A major part of landing the sales tech job you want is mastering up your social media presence. You don’t have to be everywhere but you have to at least be on LinkedIn. Without going into too much detail, LinkedIn is regarded as the most professional social media site that exists right now. You should expect your potential employer to see your LinkedIn, that’s why it’s important to make sure it shines.
Don’t be afraid to show your results on your LinkedIn page. It may seem a bit vain, but you want your employer to see exactly what you have accomplished in your previous sales position. Of course, blur out any sensitive information before making your numbers public.
Putting your results on display will be proof to your employer that you have skills in sales. And depending on the quality of your numbers, that image alone may be the thing that gets you hired. If your numbers aren’t stellar, then you need to make a judgment call as to whether or not your results will make you look good.
Your sales may not be completely relevant to the position you are applying to now. Don’t let that deter you from posting your numbers. Your results in sales, no matter the industry, will at least convey you understand the process and can close a deal.
If you don’t have any sales experience then you won’t be able to show off your results. Instead, position your work experience in a way that sets up your change into sales. Let’s say you were in customer service. You can highlight your abilities with customers and link to whatever testimonials you have. This will show that you have social skills which is a major aspect in determining a good salesperson.
Logos will go a long way on your resume. Showing your potential employer that you have some well-known employers on your resume will only add to your perceived credibility. It’s obvious but name brands that employed you prove that you are credible in your field and will provide your current employer value simply by associating with them by hiring you.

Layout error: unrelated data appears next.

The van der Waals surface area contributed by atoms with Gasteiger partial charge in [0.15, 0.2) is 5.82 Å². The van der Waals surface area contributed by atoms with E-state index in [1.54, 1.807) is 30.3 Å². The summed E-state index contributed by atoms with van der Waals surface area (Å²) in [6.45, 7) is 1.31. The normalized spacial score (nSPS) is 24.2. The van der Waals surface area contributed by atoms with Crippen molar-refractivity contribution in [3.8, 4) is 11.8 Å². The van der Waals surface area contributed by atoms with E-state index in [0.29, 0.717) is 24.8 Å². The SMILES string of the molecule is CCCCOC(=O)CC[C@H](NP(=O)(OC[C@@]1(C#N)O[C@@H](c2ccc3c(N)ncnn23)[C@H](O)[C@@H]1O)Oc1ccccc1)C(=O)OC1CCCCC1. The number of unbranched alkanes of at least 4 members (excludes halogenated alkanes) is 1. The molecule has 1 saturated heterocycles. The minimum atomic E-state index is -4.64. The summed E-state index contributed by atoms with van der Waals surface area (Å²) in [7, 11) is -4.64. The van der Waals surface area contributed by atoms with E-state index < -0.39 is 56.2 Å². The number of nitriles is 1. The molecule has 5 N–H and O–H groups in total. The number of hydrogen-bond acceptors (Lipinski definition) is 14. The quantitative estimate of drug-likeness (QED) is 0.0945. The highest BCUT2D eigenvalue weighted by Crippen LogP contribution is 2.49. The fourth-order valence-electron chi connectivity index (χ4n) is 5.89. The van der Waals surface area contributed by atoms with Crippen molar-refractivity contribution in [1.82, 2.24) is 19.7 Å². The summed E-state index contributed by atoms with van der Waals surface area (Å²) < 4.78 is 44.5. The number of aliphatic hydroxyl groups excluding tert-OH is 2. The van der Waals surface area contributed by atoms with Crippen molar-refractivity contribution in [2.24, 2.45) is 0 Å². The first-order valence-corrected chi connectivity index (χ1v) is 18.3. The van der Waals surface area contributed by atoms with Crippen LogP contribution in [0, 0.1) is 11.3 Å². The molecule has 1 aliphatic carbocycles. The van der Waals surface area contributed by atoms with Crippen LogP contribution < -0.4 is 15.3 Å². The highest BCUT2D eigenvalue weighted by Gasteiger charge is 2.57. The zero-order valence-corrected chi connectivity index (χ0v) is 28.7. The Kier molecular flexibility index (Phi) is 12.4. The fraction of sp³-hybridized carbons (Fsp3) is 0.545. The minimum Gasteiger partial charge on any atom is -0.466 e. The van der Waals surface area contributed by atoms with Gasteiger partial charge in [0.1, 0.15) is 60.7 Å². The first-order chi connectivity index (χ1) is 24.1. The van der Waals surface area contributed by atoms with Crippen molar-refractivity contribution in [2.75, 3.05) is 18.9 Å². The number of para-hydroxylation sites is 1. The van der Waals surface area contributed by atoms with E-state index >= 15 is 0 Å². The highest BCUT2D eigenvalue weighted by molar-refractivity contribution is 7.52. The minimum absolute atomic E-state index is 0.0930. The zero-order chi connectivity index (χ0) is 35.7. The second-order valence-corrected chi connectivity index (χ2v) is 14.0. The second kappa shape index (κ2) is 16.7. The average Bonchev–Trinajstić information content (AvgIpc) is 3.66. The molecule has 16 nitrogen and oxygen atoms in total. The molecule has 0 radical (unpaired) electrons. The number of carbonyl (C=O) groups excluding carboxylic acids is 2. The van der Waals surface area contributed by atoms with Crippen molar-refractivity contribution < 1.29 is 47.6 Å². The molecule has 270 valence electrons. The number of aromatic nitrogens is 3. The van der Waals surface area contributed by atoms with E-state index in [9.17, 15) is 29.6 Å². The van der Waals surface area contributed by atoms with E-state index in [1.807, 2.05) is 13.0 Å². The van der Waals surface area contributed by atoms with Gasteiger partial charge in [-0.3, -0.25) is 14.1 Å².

However, some employers don’t have well-known names that will impress your potential employer. To make up for this, show how drastically you have changed the company while you worked there. Whether you were in sales or not, highlight all you have contributed to the company and how much they valued you.
If the companies you worked for don’t have a logo available on LinkedIn, make sure to work with them to make that happen. A simple inquiry with LinkedIn staff will get your previous companies logo available. You don’t want to show your new employer a default stock image in the place where the companies brand should be.
When presenting yourself on LinkedIn, make sure to highlight what a tech sales employer is looking for. Instead of saying, “I sold into top retail accounts”, put that you closed Urban Outfitters in a 6-week process. Tell them what exactly you did, don’t be vague.
They want to hear how many clients you worked with open to close. They want to know how many of your leads were cold and how many were warm. They want to know how much you spent getting clients vs. how much money landing them earned the company. Don’t be afraid to tell the story of your successful sales on your profile.
One of the best things you can do is post testimonials. Primarily from clients but if you have them from your employer than use that as well. Perhaps you won some awards for selling the most for a particular month or year. Get your accolades and your top sales in a place where they are clear and easy to read.
Really nailing your LinkedIn profile is priceless. Let’s say you master your presentation on social media, yet you don’t get the job you applied for. Having a professional and up to date, LinkedIn can act as its own application process while you are busy doing other things. Always keep an eye on your LinkedIn profile, you never know when somebody will reach out to you with a potential opportunity.
Originally published at Sales Career Advice.